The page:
From the www.monabaker.com archive (legacy material)
At the end of last month, I travelled to the University of Wales, Swansea, to take part in a debate on what has come to be known as the “academic boycott” of Israel. The event was hosted by the Swansea branch of the Association of University Teachers — which is to be congratulated on this initiative.
I put the anti-boycott argument and Professor Hilary Rose put a contrary argument. Both Professor Rose and I are patrons of the Council for Academic Freedom, which meant that there was a basic agreement on this concept and its core value in the academic community. There was a good-natured and (if heated at times) civilised discussion involving members of the 60-or-so-strong audience. There was no vote.
Inevitably, the debate moved away from the morality and likely efficacy of an academic boycott to the themes of Israel, the war and the Islamic world. What saddened me were not the opinions dressed up as facts that were an inevitable feature of the evening. What saddened me was the woeful ignorance of history displayed by some who took part in the event — and I am talking about an audience one would expect to be reasonably well informed.
Let me cite a few examples and, as I do so, let me add that these misconceptions are by no means confined to the University of Wales, Swansea.
Some members of the audience seemed unaware that Arabs under the Mandate had massacred Jews. Some seemed unaware that Islamic states had declared war on Israel in 1948. Some (to whom I spoke afterwards) seem-ed surprised to learn that, shortly after the Six-Day War, Israel had offered to withdraw from the territories lock, stock and barrel, in return for Arab recognition of the Jewish state, and that this offer had been comprehensively rejected.
I could go on but I won’t. Instead, I want to draw your attention to a feature of the communications I receive following remarks I make in this column and elsewhere. What worries me are not the letters from the lunatic fringe. What worries me are the communications I receive from what I take to be decent and fair-minded non-Jews, anxious to learn the facts and shocked that what they have taken to be fact is nothing of the sort.
To quote one example, following the publication of a letter of mine in The Times some months ago referring to the settlement of Jews in Hebron during the Mandate, and their massacre in 1929, a retired businessman wrote to tell me that he had no idea such a massacre had taken place, and to ask if I could provide a list of reliable texts from which he might learn what really happened. And I have lost count of the number of people who have contacted me because they have discovered that, contrary to accepted propaganda, Israel has ignored no UN resolution which it is required to obey.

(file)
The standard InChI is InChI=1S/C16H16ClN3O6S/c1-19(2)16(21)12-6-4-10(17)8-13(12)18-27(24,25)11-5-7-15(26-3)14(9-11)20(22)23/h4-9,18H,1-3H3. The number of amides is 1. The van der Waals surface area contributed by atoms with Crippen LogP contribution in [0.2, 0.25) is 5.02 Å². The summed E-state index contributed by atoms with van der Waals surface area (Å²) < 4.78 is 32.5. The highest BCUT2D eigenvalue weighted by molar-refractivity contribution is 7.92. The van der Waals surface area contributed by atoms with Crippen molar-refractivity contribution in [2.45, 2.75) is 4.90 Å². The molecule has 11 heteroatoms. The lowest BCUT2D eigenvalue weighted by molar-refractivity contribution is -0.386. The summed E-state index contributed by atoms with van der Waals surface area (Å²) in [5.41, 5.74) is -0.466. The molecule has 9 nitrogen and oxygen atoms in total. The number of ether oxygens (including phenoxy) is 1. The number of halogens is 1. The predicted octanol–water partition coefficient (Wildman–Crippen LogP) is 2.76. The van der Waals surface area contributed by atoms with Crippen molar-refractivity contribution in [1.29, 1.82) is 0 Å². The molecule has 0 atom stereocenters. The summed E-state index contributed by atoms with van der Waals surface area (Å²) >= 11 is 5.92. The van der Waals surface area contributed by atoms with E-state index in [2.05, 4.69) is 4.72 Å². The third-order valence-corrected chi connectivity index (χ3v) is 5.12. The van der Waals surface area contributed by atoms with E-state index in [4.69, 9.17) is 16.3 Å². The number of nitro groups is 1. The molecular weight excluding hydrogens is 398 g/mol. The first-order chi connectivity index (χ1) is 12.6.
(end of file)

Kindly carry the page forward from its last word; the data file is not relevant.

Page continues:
I have very recently had to take to task no less a personage that Mr Paul Mackney, General Secretary of the National Association of Teachers in Further and Higher Education, who, in a speech at the February 15 Stop the War rally in London had alleged that Israel was “in breach of 68 UN resolutions.” I asked Mr Mackney to provide me with a list of these 68 resolutions. His reply tiptoed round a straight answer.
But I don’t impute to him any sinister motive. He, like so many others, is a victim of a propaganda war which we Jews are losing.
How we came to be losing this war is a great question. Part of the answer lies in the fragmented array of poorly managed information organisations both here and in Israel. There are far too many well-intentioned but mediocre cooks stirring this particular pot. Part of the answer lies in attempts by these superannuated organisations to cling to what they see as the reins of power.
Knowledge is indeed power. Some such organisations, which should have had a decent burial decades ago, have somehow managed to cling to life, and to the status which that life brings within Anglo-Jewry. But their contribution to the propaganda war is minimal.
Some of the most professional and most effective pro-Israel propaganda work is now being undertaken by a handful of individuals working largely by themselves on shoestring budgets. And here I want to congratulate Mrs Vivienne Marks, a history teacher at Beis Yaakov Gram-mar School, in Hendon, who has taken issue with Messrs Heinemann, publishers of the “Headstart in History” series which is widely used as a pre-GCSE text.
Mrs Marks has bombarded Heinemann with a long list of errors of fact and interpretation in their treatment of Middle Eastern history. Space does not permit me to reproduce all these. Let me quote just one. The Heinemann text declares that, in 1948, “The new Israeli state was three times the size of the Palestinian one. As a result [my emphasis] the Arabs rejected the idea of a partitioned state…” Whereas, of course, the Arabs rejected partition on the grounds that the Jews were simply not entitled to a state, no matter what its size.
So thousands of schoolchildren throughout the UK are being taught a version of events that is simply untrue. Is it any wonder, therefore, that they become easy prey to purveyors of falsehood?